12:39 GMT +322 July 2019
Listen Live
    Former Brazilian president Luiz Inacio Lula da Silva (L) gestures next to Dilma Rousseff

    Democracy in the US and Brazil: What do They Have in Common?

    © AFP 2019 / EVARISTO SA
    Opinion
    Get short URL
    110

    According to a study conducted by the University of Gothenburg in Sweden, the level of democracy has declined over the last year in 24 countries, including Brazil and the United States. Sputnik discussed this with political scientist Antônio Marcelo Jackson from the University of Ouro Preto.

    The study, which involved three thousand experts from 202 countries, showed that over the last six years, the level of democracy regressed by at least 25 years. According to the conclusions of the scientists, independent media, freedom of speech and the rule of law are the most at risk today.

    Brazilian political scientist Antonio Marcelo Jackson told Sputnik that the primary meaning of the concept of "democracy," that is, "the power of the people," has changed dramatically: by the beginning of the 21st century, the number of citizens who had become "political people" had increased.

    "But what did, at the time (in the days of Ancient Greece), the word 'people' mean in the understanding of an Athenian? He was a free male citizen over 25 years old who was born in Athens. […] But what has changed over the course of centuries, and especially in the period from the second half of the 20th century to today, that is, by the beginning of the 21st century? What happened, in political theory, is called the expansion of the people," said Marcel, drawing attention, in particular, to the political rights of women.

    "When the concept of 'people' expands, the number of people, people of different classes increases, and they become part of the 'political people', those who make political decisions on a national scale, this means that you are changing the social hierarchy that has existed up to now. And to change this hierarchy, depending on this or that society, is very difficult," the academic said.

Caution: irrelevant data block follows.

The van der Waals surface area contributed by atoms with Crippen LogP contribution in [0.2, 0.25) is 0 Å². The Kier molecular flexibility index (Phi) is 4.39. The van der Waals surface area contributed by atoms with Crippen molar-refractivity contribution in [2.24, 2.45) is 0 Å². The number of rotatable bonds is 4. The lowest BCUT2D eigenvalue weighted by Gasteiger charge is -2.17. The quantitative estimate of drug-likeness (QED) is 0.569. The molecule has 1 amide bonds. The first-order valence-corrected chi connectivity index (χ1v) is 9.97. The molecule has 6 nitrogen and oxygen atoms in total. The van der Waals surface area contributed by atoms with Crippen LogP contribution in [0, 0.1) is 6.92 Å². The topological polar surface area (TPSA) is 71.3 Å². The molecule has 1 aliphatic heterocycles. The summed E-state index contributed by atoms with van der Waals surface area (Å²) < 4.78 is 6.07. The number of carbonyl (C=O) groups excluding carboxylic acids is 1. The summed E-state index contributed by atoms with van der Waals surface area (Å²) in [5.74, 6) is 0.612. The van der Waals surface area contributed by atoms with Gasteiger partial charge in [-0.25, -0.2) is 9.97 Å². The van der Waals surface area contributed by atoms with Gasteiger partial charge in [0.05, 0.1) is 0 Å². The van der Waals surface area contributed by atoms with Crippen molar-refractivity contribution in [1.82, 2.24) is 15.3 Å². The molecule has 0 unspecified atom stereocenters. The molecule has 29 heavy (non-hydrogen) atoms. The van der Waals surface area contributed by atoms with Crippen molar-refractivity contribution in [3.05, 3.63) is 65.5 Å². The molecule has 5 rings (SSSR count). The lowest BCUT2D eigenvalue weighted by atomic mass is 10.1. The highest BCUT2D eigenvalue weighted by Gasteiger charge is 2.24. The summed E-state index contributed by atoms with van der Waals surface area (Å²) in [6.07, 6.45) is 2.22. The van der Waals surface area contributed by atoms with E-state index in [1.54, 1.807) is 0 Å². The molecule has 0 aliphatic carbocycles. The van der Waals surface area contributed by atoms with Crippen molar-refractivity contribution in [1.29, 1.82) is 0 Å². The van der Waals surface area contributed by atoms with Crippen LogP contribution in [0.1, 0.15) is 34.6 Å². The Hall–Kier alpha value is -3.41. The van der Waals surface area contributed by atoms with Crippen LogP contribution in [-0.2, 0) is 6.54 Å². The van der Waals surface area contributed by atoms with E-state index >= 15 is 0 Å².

READ MORE: Oil Price to Reach $100 by Summer 2019 Thanks to Trump — Analyst

    "When it comes to societies where there are problems associated with misogyny, or problems of racial intolerance, and so on… The moment when you include women, African Americans or any other group of citizens (into the political system) — this means that society can react negatively. I think this is what attracts attention to this research,"  Antonio Marcelo Jackson explained.

    According to him, the Swedish university’s study draws attention to the fact that in some countries where the size of the political class is increasing, the public elites are engaged in trying to preserve their privileges, because democracy used to be “the privilege of the few, and not a universal right.”

    "When you expand the notion of 'people' when more people start to participate (in the political life of the country), this group, the so-called elites, reacts to it," Marcelo added.

    READ MORE: Lima Group to Consider New Measures Targeting Venezuela

    Speaking about why the US ended up on the list of democracies in decline, the political scientist mentioned that this is a nation set up mainly by immigrants and now it has become a society that "rejects immigrants with all its might." According to the expert, the inclusion of immigrants in political life is resisted by those who have political privileges.

    "I just can't understand how could this happen at all? [Americans think]: we are not interested in this anymore, if we open up the country to immigrants, they will participate in political life, they will vote, they will have rights, we do not want that."

    Thus, according to the political scientist, the reason for criticizing the democratic system in these countries is "the blurring of the notion of equality."

    The views and opinions expressed in this article are solely those of the author and do not necessarily reflect those of Sputnik.

    Related:

    Can Agroterrorism Damage Brazil’s Economy?
    Brazil Police Postpone Lula’s Arrest Until At Least Saturday
    Brazil's Temer Says Not Afraid of Arrest Over Corruption Charges
    Brazil Interested in Taking BRICS’ NDB Participation 'To the Next Level'
    Tags:
    freedom of speech, democracy, Brazil, United States
    Community standardsDiscussion
    Comment via FacebookComment via Sputnik